Quick Start

Deploy discrimiNAT firewall on AWS in 5 minutes

Table of Contents

This is a quick visual walkthrough of deploying a brand new VPC in AWS, secured by the discrimiNAT firewall for egress traffic filtering right from the onset.


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Choose CloudFormation Template as the delivery method, and the Complete VPC example, with networking for 1 AZ template for this exercise.

Ensure the latest Software Version is selected, and the Region is one intended.


Choose Launch CloudFormation and hit Launch.


Stack name: This is a unique identifier for the deployment. In the case of this example, we have chosen the name plugleak. This name will prefix many resources that this stack will create.

InstanceType: We recommend that you start with something low and small. You will need more CPUs to handle concurrent clients; and larger types of instances for more bandwidth. It is worth mentioning this firewall is not a memory-intensive application.

KeyPairName: Leaving it blank will not setup any SSH keys in the firewall instance, so you won’t be able to log in and have a nose around. If you wish to enable SSH access (not advised for a security appliance), paste in the exact key name from EC2 -> Key Pairs.

VPCCIDR: The VPC level CIDR block to deploy in this region. If going with the example layout, try .

PrivateSubnetAZA: The Private Subnet for Availability Zone A. If going with the example layout, try .

PublicSubnetAZA: The Public Subnet for Availability Zone A. If going with the example layout, try .

TransitSubnetAZA: The Spare/Transit Subnet for Availability Zone A. If going with the example layout, try .


The firewall needs some permissions from AWS IAM to carry out its job. You will find these in IAM prefixed with the stack name chosen earlier.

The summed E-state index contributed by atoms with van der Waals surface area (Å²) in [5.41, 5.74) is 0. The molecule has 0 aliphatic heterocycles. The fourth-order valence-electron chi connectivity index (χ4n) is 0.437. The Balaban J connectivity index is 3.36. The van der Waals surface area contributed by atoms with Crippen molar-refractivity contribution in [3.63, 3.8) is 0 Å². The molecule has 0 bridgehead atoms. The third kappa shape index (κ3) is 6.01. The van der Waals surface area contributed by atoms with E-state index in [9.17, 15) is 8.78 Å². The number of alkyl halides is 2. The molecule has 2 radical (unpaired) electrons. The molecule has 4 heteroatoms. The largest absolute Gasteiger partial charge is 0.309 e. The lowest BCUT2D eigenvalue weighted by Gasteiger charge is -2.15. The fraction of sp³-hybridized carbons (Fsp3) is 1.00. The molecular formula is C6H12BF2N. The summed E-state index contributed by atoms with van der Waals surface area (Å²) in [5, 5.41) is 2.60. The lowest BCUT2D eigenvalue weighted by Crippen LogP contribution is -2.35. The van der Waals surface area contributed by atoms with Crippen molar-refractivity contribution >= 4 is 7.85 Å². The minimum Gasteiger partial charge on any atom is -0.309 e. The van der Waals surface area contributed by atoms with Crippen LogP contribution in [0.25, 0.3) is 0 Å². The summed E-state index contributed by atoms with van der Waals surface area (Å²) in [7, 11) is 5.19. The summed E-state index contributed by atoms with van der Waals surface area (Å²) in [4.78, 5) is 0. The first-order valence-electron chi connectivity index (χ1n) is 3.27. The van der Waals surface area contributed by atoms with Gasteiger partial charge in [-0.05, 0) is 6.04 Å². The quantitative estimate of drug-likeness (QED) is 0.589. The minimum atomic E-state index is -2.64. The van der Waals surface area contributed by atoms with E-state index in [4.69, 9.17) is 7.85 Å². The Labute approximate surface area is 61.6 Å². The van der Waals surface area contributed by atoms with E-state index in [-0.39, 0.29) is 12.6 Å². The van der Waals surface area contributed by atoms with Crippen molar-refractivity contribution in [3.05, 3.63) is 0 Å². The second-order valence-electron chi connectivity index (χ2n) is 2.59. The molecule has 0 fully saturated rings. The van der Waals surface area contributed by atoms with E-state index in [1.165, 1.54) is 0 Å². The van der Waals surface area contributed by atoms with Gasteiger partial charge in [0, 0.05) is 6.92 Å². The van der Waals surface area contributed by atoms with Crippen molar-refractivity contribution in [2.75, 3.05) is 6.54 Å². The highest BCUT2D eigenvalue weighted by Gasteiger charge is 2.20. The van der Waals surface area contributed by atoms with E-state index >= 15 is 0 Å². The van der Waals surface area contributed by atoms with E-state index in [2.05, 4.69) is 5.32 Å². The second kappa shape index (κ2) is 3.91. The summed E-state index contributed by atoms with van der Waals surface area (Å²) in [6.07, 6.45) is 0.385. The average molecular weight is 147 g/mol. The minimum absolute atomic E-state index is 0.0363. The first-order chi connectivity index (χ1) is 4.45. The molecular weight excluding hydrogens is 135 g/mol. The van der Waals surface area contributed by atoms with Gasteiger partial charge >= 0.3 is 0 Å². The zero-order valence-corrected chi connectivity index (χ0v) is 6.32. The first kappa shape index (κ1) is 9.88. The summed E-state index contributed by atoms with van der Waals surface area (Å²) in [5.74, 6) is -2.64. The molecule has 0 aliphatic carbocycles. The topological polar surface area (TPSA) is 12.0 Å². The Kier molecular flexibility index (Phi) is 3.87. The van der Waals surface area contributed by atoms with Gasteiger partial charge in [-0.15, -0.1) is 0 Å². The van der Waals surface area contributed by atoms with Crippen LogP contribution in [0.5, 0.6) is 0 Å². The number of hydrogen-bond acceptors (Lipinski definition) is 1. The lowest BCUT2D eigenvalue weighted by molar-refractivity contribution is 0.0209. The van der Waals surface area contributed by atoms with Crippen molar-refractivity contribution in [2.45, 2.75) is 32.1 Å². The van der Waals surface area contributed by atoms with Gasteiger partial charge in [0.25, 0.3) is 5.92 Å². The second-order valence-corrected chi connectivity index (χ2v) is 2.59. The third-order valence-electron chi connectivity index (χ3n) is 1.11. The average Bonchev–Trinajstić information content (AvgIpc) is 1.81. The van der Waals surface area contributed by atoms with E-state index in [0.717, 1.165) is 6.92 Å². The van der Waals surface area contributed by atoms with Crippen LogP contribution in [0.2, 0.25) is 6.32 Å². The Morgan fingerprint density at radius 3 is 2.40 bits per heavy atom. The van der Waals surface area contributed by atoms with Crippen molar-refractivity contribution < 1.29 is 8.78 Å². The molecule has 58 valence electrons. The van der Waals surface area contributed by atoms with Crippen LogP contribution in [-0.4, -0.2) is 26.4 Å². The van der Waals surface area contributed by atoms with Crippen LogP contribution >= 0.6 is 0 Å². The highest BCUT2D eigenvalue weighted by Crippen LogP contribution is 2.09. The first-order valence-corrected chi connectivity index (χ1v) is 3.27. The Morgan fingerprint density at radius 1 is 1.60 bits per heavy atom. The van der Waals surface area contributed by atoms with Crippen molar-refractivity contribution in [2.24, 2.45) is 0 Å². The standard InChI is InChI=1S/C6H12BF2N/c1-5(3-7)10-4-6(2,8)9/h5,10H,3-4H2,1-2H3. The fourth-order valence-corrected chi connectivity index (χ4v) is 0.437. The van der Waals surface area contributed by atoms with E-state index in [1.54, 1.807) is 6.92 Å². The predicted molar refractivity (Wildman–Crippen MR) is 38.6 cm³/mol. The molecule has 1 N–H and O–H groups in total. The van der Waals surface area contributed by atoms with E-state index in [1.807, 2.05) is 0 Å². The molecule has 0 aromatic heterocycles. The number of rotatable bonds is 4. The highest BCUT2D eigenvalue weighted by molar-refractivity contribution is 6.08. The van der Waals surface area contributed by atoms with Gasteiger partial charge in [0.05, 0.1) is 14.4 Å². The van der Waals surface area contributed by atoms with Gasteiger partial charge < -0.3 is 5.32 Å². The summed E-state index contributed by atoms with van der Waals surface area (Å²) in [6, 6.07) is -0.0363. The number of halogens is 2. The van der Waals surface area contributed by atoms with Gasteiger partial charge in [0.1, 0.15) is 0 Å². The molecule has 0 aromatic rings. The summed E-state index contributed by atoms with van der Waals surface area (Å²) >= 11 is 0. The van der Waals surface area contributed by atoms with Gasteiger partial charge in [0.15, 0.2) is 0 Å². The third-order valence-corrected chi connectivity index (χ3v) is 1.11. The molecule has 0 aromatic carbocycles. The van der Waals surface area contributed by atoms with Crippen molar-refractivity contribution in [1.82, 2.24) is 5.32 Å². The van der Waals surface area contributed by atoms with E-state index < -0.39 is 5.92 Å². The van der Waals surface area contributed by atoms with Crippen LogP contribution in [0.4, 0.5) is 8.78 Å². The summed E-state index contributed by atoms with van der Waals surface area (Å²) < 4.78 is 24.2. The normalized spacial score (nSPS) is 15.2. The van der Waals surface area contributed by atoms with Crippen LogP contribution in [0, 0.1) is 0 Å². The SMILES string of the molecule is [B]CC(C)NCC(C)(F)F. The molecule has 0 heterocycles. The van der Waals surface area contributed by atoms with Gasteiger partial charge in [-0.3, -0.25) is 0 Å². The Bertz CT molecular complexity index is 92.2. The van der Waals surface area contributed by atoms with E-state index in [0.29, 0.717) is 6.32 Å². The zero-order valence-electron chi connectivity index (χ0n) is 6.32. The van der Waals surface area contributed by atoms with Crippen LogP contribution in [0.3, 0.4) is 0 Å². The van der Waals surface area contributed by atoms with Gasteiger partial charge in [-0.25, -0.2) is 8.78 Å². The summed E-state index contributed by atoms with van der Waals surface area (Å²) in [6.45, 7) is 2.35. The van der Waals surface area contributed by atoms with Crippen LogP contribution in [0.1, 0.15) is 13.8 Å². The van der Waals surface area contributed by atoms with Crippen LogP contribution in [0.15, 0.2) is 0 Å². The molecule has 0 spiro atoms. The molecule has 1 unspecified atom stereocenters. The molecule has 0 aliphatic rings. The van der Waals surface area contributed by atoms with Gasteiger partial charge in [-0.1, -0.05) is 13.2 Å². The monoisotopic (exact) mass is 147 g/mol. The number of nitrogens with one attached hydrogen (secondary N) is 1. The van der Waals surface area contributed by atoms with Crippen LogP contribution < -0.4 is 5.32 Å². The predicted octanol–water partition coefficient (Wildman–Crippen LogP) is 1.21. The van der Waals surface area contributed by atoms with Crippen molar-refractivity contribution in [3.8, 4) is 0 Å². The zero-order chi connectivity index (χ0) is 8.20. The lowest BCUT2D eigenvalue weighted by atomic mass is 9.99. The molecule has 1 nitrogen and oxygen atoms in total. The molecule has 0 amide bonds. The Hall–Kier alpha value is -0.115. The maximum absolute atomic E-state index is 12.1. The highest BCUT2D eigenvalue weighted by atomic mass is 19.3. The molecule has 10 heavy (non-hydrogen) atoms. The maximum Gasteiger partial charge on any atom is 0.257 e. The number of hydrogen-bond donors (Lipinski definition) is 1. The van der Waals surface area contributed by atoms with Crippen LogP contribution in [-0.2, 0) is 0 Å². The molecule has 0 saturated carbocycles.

Shouldn’t be more than a few minutes.

The stack is ready!


We encourage you to create security groups as you would normally. Tight in scope and tagged in a granular fashion dependent on application requirements. Following are the points to take additional care around for effective use of the discrimiNAT firewall:

  • Add destination protocols and FQDNs to the description field of each outbound rule. The format of this text is discrimiNAT:<protocol>:<fqdn>[,<fqdn>] .

    • Valid protocols are ssh and tls only.
    • There can be as many FQDNs as you can fit separated by commas. There cannot be whitespace, though.
    • There can be other text leading and trailing this specification, separated by whitespace.
    • All of it is case insensitive.
  • Some examples of what can go in the description field:

    • discrimiNAT:TLS:api.foo.example.com,downloads.example.net
    • discrimiNAT:SSH:sftp.txs.example.org,ssh.github.com
    • discriminat:tls:api-v2.example.com discriminat:tls:www.example.org
    • lorem ipsum discriminat:ssh:ssh.github.com,gitlab.com dolor sit amet
  • Must be under Outbound rules.

  • Under Type, choose any TCP protocol type and specify exactly one port number in Port range. Multiple ports, ranges, other protocols, and so on are not supported.

  • Destination must be set to the narrowest IP block you can think of. Now if you don’t have anything narrower than that is absolutely fine! The firewall takes care of validating the destination IP address of actual packets in many ways, but the outbound rule at the AWS networking and security level must allow the packet to leave the virtual machine at all. We repeat, is a safe choice with the discrimiNAT firewall in the way.

  • Should you wish to use the same port number again with a different rule, set to the destination to or or and so on.

  • That’s it!


Let’s now look at the configuration logs. Browse to CloudWatch -> Log Groups -> discrimiNAT -> config . You will see each instance of the firewall pick up the changes! Logs are structured (JSON) so filtering them in any way you like should be a walk in the park!


Time to test with a virtual machine. Create one as usual, in the same region as the firewall was deployed in. Pick the Private subnet created by your stack to place this machine in.

Attach the security group we created earlier to this machine.

You can now look at the flow logs to observe traffic from this machine. Browse to CloudWatch -> Log Groups -> discrimiNAT -> flow . You will see each connection that is allowed or disallowed!